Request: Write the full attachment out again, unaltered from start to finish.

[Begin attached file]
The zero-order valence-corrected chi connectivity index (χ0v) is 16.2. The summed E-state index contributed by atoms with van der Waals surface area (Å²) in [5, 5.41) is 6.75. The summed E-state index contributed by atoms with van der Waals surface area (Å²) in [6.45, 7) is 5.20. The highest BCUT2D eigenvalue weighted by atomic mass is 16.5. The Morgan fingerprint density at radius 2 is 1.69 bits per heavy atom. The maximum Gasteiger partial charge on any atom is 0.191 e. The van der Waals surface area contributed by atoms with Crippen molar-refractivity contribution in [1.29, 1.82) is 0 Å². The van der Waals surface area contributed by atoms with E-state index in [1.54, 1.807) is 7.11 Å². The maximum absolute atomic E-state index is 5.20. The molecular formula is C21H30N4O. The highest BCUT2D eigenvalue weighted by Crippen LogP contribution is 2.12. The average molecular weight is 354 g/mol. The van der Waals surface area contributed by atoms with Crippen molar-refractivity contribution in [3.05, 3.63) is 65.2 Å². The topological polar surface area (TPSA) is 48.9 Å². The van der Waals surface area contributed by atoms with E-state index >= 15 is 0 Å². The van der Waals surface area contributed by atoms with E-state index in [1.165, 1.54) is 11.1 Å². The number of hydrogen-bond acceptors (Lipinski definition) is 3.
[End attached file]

The zero-order valence-corrected chi connectivity index (χ0v) is 16.2. The summed E-state index contributed by atoms with van der Waals surface area (Å²) in [5, 5.41) is 6.75. The summed E-state index contributed by atoms with van der Waals surface area (Å²) in [6.45, 7) is 5.20. The highest BCUT2D eigenvalue weighted by atomic mass is 16.5. The Morgan fingerprint density at radius 2 is 1.69 bits per heavy atom. The maximum Gasteiger partial charge on any atom is 0.191 e. The van der Waals surface area contributed by atoms with Crippen molar-refractivity contribution in [1.29, 1.82) is 0 Å². The van der Waals surface area contributed by atoms with E-state index in [1.54, 1.807) is 7.11 Å². The maximum absolute atomic E-state index is 5.20. The molecular formula is C21H30N4O. The highest BCUT2D eigenvalue weighted by Crippen LogP contribution is 2.12. The average molecular weight is 354 g/mol. The van der Waals surface area contributed by atoms with Crippen molar-refractivity contribution in [3.05, 3.63) is 65.2 Å². The topological polar surface area (TPSA) is 48.9 Å². The van der Waals surface area contributed by atoms with E-state index >= 15 is 0 Å². The van der Waals surface area contributed by atoms with E-state index in [1.165, 1.54) is 11.1 Å². The number of hydrogen-bond acceptors (Lipinski definition) is 3.